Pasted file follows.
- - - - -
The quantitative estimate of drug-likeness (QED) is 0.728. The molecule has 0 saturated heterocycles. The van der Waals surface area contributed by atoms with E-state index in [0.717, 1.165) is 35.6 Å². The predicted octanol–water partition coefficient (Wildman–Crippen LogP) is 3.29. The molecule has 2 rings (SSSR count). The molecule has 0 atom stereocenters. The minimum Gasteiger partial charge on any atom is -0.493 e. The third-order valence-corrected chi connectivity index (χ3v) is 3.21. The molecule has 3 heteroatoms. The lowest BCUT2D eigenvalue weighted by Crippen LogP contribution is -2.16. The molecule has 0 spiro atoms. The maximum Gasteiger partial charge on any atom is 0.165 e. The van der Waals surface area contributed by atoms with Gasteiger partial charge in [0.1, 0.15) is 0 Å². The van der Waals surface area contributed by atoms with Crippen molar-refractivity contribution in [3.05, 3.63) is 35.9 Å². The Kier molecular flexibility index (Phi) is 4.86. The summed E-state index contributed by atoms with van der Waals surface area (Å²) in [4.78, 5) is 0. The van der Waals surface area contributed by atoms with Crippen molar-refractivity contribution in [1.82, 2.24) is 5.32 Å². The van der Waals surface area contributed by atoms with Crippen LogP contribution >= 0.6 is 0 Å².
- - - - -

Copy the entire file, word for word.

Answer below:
The quantitative estimate of drug-likeness (QED) is 0.728. The molecule has 0 saturated heterocycles. The van der Waals surface area contributed by atoms with E-state index in [0.717, 1.165) is 35.6 Å². The predicted octanol–water partition coefficient (Wildman–Crippen LogP) is 3.29. The molecule has 2 rings (SSSR count). The molecule has 0 atom stereocenters. The minimum Gasteiger partial charge on any atom is -0.493 e. The third-order valence-corrected chi connectivity index (χ3v) is 3.21. The molecule has 3 heteroatoms. The lowest BCUT2D eigenvalue weighted by Crippen LogP contribution is -2.16. The molecule has 0 spiro atoms. The maximum Gasteiger partial charge on any atom is 0.165 e. The van der Waals surface area contributed by atoms with Gasteiger partial charge in [0.1, 0.15) is 0 Å². The van der Waals surface area contributed by atoms with Crippen molar-refractivity contribution in [3.05, 3.63) is 35.9 Å². The Kier molecular flexibility index (Phi) is 4.86. The summed E-state index contributed by atoms with van der Waals surface area (Å²) in [4.78, 5) is 0. The van der Waals surface area contributed by atoms with Crippen molar-refractivity contribution in [1.82, 2.24) is 5.32 Å². The van der Waals surface area contributed by atoms with Crippen LogP contribution >= 0.6 is 0 Å².